FLAGSTAFF-Mary Kim Titla hopes to become the first Native American woman in Congress. She has announced her candidacy and plans to unseat Rick Renzi from Arizona's Congressional District One.
Titla took her campaign race onto the winding woodland trail above Flagstaff's Thorpe Park that has served as the route for the Native Americans for Community Action (NACA) Sacred Mountain Prayer Run for several years now.
Titla competed in the 5k portion of the event on June 2.
Titla, who was born and raised at San Carlos, has been a respected journalist for many years. In 1987 she became the first Native American television reporter in Arizona at KVOA-TV in Tucson, where she worked for six years. In 1993, she moved on to KPNX-TV, Channel 12, in Phoenix. Titla resigned from her position in 2005 in order to publish her own e-magazine, Native Youth Magazine.
It isn't unusual at all to find her at a race.
"I've been running most of my adult life," Titla said. "I enjoy it."
In considering the Sacred Mountain Prayer Run, Titla understands the concern for the protection of the Peaks, and the sovereignty issues inherent in the battle.
"What is significant about the case is that the 9th District Court of Appeals recognized that the mountain is a living, breathing entity to Native Americans. As a Native American, I understand and respect that."
Titla is aware that the U.S. Department of Justice has filed for a rehearing and appeal en banc on behalf of the Forest Service in this case, which could have the case heard before the entire 9th Circuit.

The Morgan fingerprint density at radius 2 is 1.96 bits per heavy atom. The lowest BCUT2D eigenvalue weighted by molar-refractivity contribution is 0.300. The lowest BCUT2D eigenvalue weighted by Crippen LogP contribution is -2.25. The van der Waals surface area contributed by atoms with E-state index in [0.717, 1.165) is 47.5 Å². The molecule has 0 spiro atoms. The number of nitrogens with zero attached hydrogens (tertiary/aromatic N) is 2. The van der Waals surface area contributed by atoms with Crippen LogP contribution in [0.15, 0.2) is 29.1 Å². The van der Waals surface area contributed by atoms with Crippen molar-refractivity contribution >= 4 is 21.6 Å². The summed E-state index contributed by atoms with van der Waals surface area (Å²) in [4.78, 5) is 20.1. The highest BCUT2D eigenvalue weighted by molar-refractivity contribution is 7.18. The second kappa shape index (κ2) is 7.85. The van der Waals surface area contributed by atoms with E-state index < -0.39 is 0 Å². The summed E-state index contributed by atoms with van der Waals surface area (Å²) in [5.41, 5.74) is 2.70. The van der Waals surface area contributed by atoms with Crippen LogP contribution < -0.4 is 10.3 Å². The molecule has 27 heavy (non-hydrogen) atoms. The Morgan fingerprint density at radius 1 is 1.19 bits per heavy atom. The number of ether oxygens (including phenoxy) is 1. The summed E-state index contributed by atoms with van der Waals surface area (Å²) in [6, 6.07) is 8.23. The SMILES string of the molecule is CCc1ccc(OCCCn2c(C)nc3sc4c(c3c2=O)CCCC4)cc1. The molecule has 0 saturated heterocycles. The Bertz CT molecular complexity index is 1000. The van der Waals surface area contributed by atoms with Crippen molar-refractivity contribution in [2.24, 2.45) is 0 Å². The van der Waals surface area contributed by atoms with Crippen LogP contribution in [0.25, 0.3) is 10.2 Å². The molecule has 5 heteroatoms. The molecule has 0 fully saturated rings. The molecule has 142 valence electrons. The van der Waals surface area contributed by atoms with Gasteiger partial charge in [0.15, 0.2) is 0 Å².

"I hope the court will let the ruling stand. The decision will be significant for a lot of cases being brought forward."
Titla said that she was initially surprised when she heard that she was being considered as a congressional candidate.
"What happened is that a month and a half ago I was in Brazil for a week, and the news broke about the federal investigation [of Renzi] at a Washington political Web site," Titla said. She was also approached by people who told her that her name had been thrown into the hat.
"Leaders, both Native and non-Native asked me if I would consider running against Renzi," Titla continued. "First, I discussed it with my family. I talked to elders. It boiled down to what one elder said to me. He said that these kind of things don't just happen to people. These things happen to you for a reason. [He told me,] "'You need to take this seriously, take your prayers to the Creator and make sure this is what He wants for you.'"
"After taking a look at the pot of candidates who surfaced at the time, I didn't think I would vote for any of them," Titla said. "I feel I can do a better job. I've always been concerned about the welfare of my community."
In many cases where Native Americans have run for significant seats in government, non-Indians have asked how they will be able to fairly represent their interests. When asked how she would answer this concern, Titla was quick to answer.
"I hope this won't be an issue of race. I hope people won't vote on race," Titla said. "I happen to be Native American but that doesn't change how deeply I care about this community. When I say that, I don't mean the Native American community only."